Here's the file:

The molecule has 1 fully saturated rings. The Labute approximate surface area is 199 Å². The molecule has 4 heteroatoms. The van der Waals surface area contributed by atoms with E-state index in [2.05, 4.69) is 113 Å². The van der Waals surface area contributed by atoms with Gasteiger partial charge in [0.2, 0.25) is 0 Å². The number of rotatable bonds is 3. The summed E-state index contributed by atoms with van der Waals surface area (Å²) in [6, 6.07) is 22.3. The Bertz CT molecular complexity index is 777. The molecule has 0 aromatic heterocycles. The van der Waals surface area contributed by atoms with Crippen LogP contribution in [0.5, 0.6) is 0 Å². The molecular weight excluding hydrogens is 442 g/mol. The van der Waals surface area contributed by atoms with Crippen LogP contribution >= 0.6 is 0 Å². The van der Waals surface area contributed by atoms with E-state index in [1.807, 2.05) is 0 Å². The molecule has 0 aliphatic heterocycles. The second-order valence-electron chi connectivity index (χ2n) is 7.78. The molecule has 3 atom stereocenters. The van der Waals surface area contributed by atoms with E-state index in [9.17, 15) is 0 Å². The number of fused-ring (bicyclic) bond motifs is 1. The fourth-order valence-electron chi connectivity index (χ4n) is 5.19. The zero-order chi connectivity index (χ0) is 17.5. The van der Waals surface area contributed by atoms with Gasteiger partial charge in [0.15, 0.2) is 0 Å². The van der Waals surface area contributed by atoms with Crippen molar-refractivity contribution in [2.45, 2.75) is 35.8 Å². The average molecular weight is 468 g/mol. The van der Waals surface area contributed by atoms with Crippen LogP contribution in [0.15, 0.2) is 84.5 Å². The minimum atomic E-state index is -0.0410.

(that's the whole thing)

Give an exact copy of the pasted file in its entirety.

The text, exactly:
The molecule has 1 fully saturated rings. The Labute approximate surface area is 199 Å². The molecule has 4 heteroatoms. The van der Waals surface area contributed by atoms with E-state index in [2.05, 4.69) is 113 Å². The van der Waals surface area contributed by atoms with Gasteiger partial charge in [0.2, 0.25) is 0 Å². The number of rotatable bonds is 3. The summed E-state index contributed by atoms with van der Waals surface area (Å²) in [6, 6.07) is 22.3. The Bertz CT molecular complexity index is 777. The molecule has 0 aromatic heterocycles. The van der Waals surface area contributed by atoms with Crippen LogP contribution in [0.5, 0.6) is 0 Å². The molecular weight excluding hydrogens is 442 g/mol. The van der Waals surface area contributed by atoms with Crippen LogP contribution >= 0.6 is 0 Å². The van der Waals surface area contributed by atoms with E-state index in [1.807, 2.05) is 0 Å². The molecule has 0 aliphatic heterocycles. The second-order valence-electron chi connectivity index (χ2n) is 7.78. The molecule has 3 atom stereocenters. The van der Waals surface area contributed by atoms with E-state index in [9.17, 15) is 0 Å². The number of fused-ring (bicyclic) bond motifs is 1. The fourth-order valence-electron chi connectivity index (χ4n) is 5.19. The zero-order chi connectivity index (χ0) is 17.5. The van der Waals surface area contributed by atoms with Gasteiger partial charge in [0.15, 0.2) is 0 Å². The van der Waals surface area contributed by atoms with Crippen molar-refractivity contribution in [2.45, 2.75) is 35.8 Å². The average molecular weight is 468 g/mol. The van der Waals surface area contributed by atoms with Crippen LogP contribution in [0.15, 0.2) is 84.5 Å². The minimum atomic E-state index is -0.0410.